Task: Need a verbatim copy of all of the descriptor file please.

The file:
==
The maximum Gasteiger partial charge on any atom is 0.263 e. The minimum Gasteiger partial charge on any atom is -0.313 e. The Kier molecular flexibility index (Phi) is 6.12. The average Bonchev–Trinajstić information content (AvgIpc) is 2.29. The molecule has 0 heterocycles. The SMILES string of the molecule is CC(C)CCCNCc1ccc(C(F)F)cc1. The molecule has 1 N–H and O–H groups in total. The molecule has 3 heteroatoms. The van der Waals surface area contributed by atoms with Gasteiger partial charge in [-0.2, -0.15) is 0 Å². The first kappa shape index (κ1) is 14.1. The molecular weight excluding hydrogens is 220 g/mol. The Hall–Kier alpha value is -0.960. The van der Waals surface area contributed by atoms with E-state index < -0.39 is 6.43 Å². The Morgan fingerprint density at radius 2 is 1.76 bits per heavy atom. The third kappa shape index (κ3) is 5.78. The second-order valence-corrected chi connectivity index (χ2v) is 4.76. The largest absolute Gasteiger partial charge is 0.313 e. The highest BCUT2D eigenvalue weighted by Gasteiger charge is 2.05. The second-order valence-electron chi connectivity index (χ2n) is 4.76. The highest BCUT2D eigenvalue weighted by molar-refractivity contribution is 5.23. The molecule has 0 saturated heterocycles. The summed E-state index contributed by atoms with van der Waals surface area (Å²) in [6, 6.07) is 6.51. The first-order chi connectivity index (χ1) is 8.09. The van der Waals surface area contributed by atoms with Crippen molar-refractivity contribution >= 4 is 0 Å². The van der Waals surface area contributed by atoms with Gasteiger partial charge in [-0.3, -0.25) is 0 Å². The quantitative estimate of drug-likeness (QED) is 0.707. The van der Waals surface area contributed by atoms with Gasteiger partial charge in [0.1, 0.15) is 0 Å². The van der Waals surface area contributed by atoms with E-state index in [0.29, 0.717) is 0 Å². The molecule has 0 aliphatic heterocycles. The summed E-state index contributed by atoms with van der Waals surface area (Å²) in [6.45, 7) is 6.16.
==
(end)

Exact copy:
The maximum Gasteiger partial charge on any atom is 0.263 e. The minimum Gasteiger partial charge on any atom is -0.313 e. The Kier molecular flexibility index (Phi) is 6.12. The average Bonchev–Trinajstić information content (AvgIpc) is 2.29. The molecule has 0 heterocycles. The SMILES string of the molecule is CC(C)CCCNCc1ccc(C(F)F)cc1. The molecule has 1 N–H and O–H groups in total. The molecule has 3 heteroatoms. The van der Waals surface area contributed by atoms with Gasteiger partial charge in [-0.2, -0.15) is 0 Å². The first kappa shape index (κ1) is 14.1. The molecular weight excluding hydrogens is 220 g/mol. The Hall–Kier alpha value is -0.960. The van der Waals surface area contributed by atoms with E-state index < -0.39 is 6.43 Å². The Morgan fingerprint density at radius 2 is 1.76 bits per heavy atom. The third kappa shape index (κ3) is 5.78. The second-order valence-corrected chi connectivity index (χ2v) is 4.76. The largest absolute Gasteiger partial charge is 0.313 e. The highest BCUT2D eigenvalue weighted by Gasteiger charge is 2.05. The second-order valence-electron chi connectivity index (χ2n) is 4.76. The highest BCUT2D eigenvalue weighted by molar-refractivity contribution is 5.23. The molecule has 0 saturated heterocycles. The summed E-state index contributed by atoms with van der Waals surface area (Å²) in [6, 6.07) is 6.51. The first-order chi connectivity index (χ1) is 8.09. The van der Waals surface area contributed by atoms with Crippen molar-refractivity contribution >= 4 is 0 Å². The van der Waals surface area contributed by atoms with Gasteiger partial charge in [-0.3, -0.25) is 0 Å². The quantitative estimate of drug-likeness (QED) is 0.707. The van der Waals surface area contributed by atoms with Gasteiger partial charge in [0.1, 0.15) is 0 Å². The van der Waals surface area contributed by atoms with E-state index in [0.29, 0.717) is 0 Å². The molecule has 0 aliphatic heterocycles. The summed E-state index contributed by atoms with van der Waals surface area (Å²) in [6.45, 7) is 6.16.